Anytime you launch a new business, there is some risk. Add a global pandemic and recession into the mix, and you may think that it’s business suicide. However: we’re here to tell you that now is as good a time as any, and for the right businesses, it’s the perfect time.
Starting a business during a recession will be a little scary, but believe it or not, you are not the first. It happens all of the time. Some of the world’s largest and most profitable businesses started during recessions. Microsoft, Disney, Trader Joe’s, IBM, and General Motors all launched during a recession, and they’ve done pretty well for themselves, no?
Many companies will lay off employees during a recession, but those employees’ tasks still exist and need to be accomplished. Why, then, would they let them go?
Well, the answer can be a lot of different reasons, though often it is because they can save a lot of money doing it. There’s no need to pay for an office, the existing offices can be reduced in size and amenities (fewer bathrooms, breakroom, etc), meaning a reduction in rent. They may move the whole office to another part of town where the overall costs are cheaper. Fewer full-time employees means fewer benefits to pay out.
The biggest factor in the success or failure of your business is YOU.
So who performs the tasks that still need to be accomplished? The answer is virtual assistants and online service contractors. You can split up an employee’s responsibilities into smaller tasks and hire them out to remote workers. Remote workers LIKE YOU. Starting a business during a recession can actually be highly successful and highly profitable, given you put the work into it.
There are some things to consider if you’re starting a business during a recession, but they’re not all so different from what you would want to consider anyways. Many of the questions you would ask yourself are similar, recession or no:
- What do I want to do?
- What skills do I have/what am I good at?
- What does the world need right now?
While the first two may reveal the same answers regardless of the economy, the third one will likely vary. It’s helpful to know some facts about spending habits during recessions, too, but remember that overall, recessions come and go. The economy is a living breathing thing, and sometimes it pauses or contracts for a bit. If you have a passion for your work and work hard, a recession does not have to mean business death.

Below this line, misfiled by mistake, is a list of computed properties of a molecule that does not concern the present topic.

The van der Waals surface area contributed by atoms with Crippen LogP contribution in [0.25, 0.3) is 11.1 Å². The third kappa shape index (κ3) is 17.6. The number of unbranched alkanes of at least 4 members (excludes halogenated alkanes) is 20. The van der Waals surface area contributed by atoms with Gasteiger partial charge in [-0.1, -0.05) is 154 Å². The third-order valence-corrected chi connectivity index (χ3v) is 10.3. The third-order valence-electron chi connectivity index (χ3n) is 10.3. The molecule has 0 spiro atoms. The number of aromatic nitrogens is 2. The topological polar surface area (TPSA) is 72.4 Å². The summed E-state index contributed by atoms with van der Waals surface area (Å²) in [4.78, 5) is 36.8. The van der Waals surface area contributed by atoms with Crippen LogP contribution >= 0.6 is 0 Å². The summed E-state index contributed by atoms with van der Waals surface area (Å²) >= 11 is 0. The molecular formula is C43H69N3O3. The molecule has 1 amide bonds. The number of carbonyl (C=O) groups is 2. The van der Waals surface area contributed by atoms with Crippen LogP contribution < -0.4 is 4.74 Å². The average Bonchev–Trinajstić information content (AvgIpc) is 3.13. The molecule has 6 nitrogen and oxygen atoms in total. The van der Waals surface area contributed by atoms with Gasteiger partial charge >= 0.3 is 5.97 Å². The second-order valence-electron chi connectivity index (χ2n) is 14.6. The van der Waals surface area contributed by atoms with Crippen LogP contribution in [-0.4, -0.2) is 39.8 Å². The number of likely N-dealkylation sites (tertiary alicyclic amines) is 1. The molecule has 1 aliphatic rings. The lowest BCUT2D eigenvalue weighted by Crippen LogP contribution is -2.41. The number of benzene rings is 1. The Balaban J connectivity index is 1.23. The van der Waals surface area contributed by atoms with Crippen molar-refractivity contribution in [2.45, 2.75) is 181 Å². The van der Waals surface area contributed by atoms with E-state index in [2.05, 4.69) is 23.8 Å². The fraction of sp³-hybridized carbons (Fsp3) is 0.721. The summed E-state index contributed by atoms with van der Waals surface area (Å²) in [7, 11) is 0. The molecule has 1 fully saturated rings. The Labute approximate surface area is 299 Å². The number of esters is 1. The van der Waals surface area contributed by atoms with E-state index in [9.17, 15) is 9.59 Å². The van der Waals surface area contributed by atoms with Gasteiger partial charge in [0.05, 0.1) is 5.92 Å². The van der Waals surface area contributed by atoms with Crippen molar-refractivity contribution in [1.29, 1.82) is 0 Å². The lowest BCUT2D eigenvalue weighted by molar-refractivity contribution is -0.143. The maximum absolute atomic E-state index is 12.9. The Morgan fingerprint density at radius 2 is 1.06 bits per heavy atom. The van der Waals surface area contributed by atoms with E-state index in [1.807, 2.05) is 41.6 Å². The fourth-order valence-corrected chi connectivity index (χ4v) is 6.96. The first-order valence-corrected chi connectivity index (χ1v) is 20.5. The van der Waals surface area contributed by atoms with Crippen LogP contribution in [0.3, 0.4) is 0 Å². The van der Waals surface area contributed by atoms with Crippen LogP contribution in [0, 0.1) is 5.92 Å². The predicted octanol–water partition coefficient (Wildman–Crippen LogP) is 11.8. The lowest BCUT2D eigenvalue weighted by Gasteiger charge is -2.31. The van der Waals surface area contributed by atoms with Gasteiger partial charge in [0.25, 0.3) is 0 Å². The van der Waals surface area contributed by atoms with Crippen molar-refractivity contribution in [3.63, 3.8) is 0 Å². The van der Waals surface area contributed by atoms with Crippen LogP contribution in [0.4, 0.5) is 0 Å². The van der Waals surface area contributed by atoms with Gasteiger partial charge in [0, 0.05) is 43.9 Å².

Some businesses thrive and others dive, but remember that many of the niches that a virtual assistant would take on are needed in both categories.
If you work at your business the same way you work at anything you have great passion for, you’ve got an amazing shot at success, recession or not.
Which businesses thrive?
Essential services are the quickest and easiest answer. Businesses that you need regardless of the economy. For example, you have to eat. Grocery stores and suppliers and their peripheral businesses do very well.
Ditto home repair. Families might put the expensive vacation on hold but they’ll put a smaller amount of money into something that might give them a better return like refinishing a bathroom or kitchen. Instead of buying a new car, they might wire and finish the basement of their house.
Which ones struggle?
Non-essential items and services tend to suffer during a recession. Fashion retail slows way down. Luxury goods such as jewelry, watches, etc, as well. As you can imagine, during a recession that extravagance spending tends to drop off. Chances are good that if one of these businesses seems like the one to hitch your virtual assistant wagon to, it will be tough to find a market opportunity there during a recession.
The You factor
Never forget that the biggest factor in the success or failure of a business is YOU!! You need to be willing to put in the effort and the elbow grease that is required.
To be your own boss, you need to act like it. There is no one who will love your business and work harder for you than yourself, and you owe it to yourself to show your business its due respect. If you work at your business the same way you work at anything you have a great passion for, you’ve got an amazing shot at success, recession or not.
Matthew Ogden is a Minneapolis-based copywriter and content writer and editor. He’s written for national retailers and lobster roll companies alike. When not writing he can be found nose deep in a book, writing and performing music, or nerding out about guitar tone.